Monday, October 7, 2019

Waterloo Bridge (1931)

Waterloo Bridge (1931)
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In this month’s link post, I included the piece by Karen from Shadows and Satin and the noir zine The Dark Pages about Mae Clarke. It made me want to check out some of the actress’s other stuff.

Chances are if you’ve heard of Clarke, you only know her for being the one who got a grapefruit squished in her face by Jimmy Cagney in The Public Enemy. She made other movies, including one from the same year, 1931, called Waterloo Bridge. If you’ve heard of that movie, though, you probably only know it from the Vivian Leigh version, made nine years later, so, yeah, one could argue Clarke’s career has been overlooked—hence Karen’s deep dive into her filmography.

Bridge was directed by James Whale, of Bride of Frankenstein and Invisible Man fame, but it’s no horror flick. It’s a very down-to-earth wartime romance, set during the First World War. Clarke is an American showgirl in London who meets soldier Kent Douglass (AKA Douglas Montgomery) during an air raid at the titular bridge. They spend some time together and he’s instantly smitten, but he doesn’t know Clarke turns tricks on the side to keep a roof over her head—and she’s terrified of him finding out. Look for a pre-fame Bette Davis in a few scenes!

Bridge is a pre-code film, made before the self-imposed restrictions on cinematic content were enforced by a Hollywood fearful of government intervention, and as such, it wasn’t explicit about sex and violence, but it made the audiences of its day read between the lines much more than modern films need to do. No one ever out-and-out proclaims Myra, Clarke’s character, is a ho, but the way the film is written and acted, you can come to that conclusion on your own.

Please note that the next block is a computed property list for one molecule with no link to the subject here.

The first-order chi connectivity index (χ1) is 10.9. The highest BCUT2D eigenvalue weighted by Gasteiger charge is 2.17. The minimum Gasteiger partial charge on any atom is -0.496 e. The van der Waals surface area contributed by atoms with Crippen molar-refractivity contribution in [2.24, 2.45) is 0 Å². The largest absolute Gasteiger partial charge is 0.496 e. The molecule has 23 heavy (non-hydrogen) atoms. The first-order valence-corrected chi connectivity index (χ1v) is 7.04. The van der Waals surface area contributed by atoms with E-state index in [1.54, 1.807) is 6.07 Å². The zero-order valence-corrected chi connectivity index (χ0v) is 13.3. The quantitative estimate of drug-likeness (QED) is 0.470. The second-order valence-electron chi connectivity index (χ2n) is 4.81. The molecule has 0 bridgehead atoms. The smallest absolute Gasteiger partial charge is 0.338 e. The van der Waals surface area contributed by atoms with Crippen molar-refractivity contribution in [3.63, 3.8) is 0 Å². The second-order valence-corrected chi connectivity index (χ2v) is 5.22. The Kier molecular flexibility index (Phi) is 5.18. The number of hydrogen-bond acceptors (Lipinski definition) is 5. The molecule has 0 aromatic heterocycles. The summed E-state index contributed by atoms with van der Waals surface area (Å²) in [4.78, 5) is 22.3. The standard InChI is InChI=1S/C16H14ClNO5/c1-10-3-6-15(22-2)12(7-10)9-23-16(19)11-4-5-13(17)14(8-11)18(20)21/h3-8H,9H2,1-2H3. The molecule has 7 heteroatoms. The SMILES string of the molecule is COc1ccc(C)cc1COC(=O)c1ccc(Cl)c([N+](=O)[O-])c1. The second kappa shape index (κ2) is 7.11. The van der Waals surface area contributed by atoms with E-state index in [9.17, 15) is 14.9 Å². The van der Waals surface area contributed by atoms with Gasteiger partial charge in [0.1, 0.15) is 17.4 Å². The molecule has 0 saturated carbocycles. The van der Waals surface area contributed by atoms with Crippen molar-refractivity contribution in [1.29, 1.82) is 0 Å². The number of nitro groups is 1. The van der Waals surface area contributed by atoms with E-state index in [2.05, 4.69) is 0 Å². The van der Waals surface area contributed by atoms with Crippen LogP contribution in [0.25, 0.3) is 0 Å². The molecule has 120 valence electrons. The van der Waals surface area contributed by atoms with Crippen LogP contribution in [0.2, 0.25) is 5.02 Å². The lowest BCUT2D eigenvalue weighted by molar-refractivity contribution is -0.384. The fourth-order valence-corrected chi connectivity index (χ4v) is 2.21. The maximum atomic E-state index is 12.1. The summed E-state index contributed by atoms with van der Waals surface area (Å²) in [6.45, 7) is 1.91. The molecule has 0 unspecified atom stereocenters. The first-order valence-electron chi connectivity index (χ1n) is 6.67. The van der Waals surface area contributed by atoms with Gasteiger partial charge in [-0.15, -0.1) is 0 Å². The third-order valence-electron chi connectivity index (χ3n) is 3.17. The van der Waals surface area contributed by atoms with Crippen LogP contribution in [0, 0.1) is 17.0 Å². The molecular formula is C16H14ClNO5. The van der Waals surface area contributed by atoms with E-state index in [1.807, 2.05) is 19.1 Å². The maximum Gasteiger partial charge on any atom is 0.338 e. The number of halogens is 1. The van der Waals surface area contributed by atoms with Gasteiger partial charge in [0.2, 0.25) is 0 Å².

In one early scene, Clarke and a friend are “on duty,” standing in front of a shop window, when a cop comes along. He gives them the eye and at first you wonder, what are they doing wrong? But the way they look at each other, the cop’s body language, and one’s knowledge of such situations—historically speaking, why would a cop be suspicious of women loitering on the street at night?—and the answer is obvious without it being stated outright.

This sort of thing was what filmmakers in the pre-code era did, and it was a kind of storytelling that engaged the audience and forced them to not only pay close attention to what was going on, but to rely on their personal experience.

Douglass’ character struck me as naive. He justifies his infatuation with Clarke by saying how wartime life makes people act on their impulses sooner, since they could all be dead tomorrow. I can buy that rationale, but I still couldn’t completely buy him wanting Clarke so swiftly because he was only nineteen. I remember how I was at nineteen, and though I thought I wanted to marry the girl I loved at the time, I was not ready at all.

But let’s get back to Clarke. Karen called her performance in Bridge “a revelation—she displayed a natural acting style that was liberally infused with poignancy, sincerity, and subtlety.” For the most part, I agree; she rarely descends into melodramatic histrionics, and she shines in a number of important scenes, such as the one with Douglass’ mom where she confesses her illicit sideline.

Myra is a very proud character; she won’t take charity and a part of her thinks she can do alright on her own, but deep down, she still wants love, and she fears her circumstances will keep her from it. It’s too bad Clarke didn’t become as big as Leigh or Harlow or Crawford, but I guess there was only so much room at the top in those days.


  1. I agree. Mae Clarke deserved more years of important roles. They breaks, and who gets them is a mystery.

    I recognized her voice as a switchboard operator on an episode of Perry Mason. Stopped, rewound and sure enough. It probably still happens today. If the stars of current shows take the time to look around, who knows who they might see as bit players.

  2. A voice-over part as a switchboard operator? Sheesh. I guess it was work, but still...

  3. Great review! I agree that Clarke's performance is poignant and never over-the-top. and I deeply admire the subtlety with which filmmakers pointed at more daring plot points. It took a bit of courage and a lot of wit.

  4. I suppose at some point I’ll have to watch the Vivian Leigh version for comparison.


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